Many young job seekers in China are turning to cosmetic surgery, with the hopes that it will help them get hired. CGTN’s Grace Shao has the story.
Photoshopping resume pictures is no longer enough to grab a recruitment officer’s attention, or at least according to young job seekers going beyond touch-ups and makeup.
“Let me tell you the truth,” said young professional Laura Fan. “One of my HR [representatives] has told me that the capabilities of the applicants don’t vary much, but if they have the same backgrounds, they prefer the better looking one.”
The desire to be more attractive is universal, but in China the demographic seeking plastic surgery is slightly different from the West: High school graduates, college graduates looking for jobs, and successful professionals who want to erase the marks left behind by time.
This is in stark contrast to Western countries, where employers ask job applicants to remove pictures and details that may reveal gender and age.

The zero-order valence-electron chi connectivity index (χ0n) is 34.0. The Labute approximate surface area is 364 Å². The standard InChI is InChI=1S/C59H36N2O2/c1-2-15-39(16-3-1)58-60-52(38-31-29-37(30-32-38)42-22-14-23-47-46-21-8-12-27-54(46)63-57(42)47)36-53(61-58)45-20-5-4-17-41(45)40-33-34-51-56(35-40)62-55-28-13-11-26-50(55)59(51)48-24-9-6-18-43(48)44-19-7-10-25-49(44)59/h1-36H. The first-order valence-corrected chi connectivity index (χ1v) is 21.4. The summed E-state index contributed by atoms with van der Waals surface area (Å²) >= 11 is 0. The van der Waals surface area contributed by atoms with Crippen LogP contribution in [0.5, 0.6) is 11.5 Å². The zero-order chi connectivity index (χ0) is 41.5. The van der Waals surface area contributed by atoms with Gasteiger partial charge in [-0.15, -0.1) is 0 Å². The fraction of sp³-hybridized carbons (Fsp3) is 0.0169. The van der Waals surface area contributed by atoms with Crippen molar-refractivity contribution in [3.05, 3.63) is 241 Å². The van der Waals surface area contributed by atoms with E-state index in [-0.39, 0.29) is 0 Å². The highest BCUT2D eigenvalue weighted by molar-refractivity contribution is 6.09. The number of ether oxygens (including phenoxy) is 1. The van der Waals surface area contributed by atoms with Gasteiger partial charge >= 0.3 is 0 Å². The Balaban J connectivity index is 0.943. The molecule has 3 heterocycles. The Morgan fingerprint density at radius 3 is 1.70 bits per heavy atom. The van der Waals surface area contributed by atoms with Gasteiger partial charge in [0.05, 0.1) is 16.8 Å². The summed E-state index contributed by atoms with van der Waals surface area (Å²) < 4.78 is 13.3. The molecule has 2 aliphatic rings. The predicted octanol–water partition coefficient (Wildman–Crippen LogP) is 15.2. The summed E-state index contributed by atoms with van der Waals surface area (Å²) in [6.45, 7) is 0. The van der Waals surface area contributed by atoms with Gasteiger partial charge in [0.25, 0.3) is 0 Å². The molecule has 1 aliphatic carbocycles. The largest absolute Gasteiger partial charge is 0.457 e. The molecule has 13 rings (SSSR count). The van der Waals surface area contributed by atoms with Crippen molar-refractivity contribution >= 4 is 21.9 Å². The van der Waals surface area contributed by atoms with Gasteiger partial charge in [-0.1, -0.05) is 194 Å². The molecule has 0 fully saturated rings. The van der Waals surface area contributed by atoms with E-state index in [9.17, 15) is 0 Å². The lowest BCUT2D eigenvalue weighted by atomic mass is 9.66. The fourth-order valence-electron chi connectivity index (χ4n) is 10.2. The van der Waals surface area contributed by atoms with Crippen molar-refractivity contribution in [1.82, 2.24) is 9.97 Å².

Chinese consumers have a growing disposable income, giving a more people access to cosmetic procedures.
In 2017, 14 million Chinese people are expected to receive some form of cosmetic surgery. The global figure is 34 million, meaning Chinese patients account for around 41 percent of the total.
In a new survey released by SoYoung, a Chinese cosmetics data platform, China is currently the world’s third largest cosmetic surgery market, behind the U.S. and Brazil.
Among those seeking treatment in China, more than half are born after 1990, meaning they are under the young age of 25.
Procedures such as double eyelid operations, face lifts, and eye widening are the most common. These are categorized as low-risk surgeries, while jaw mutation, liposuction and breast implants have a much higher health risk.
Many also seek short-term gains with injections, but these carry the risk of infection or overdose.
For some, however, the pain of going under the scalpel is well worth it.
“I did double eyelid surgery. My mother urged me to do it, and after the surgery I got a new job and boyfriend,” Fan said. “All my friends and my boyfriend know about this. It’s really common among my friends. Most have done the same surgery.”
Dr. David Song discusses plastic surgery trends in China
CGTN’s Elaine Reyes talks with Dr. David Song of MedStar Health about plastic surgery trends in China.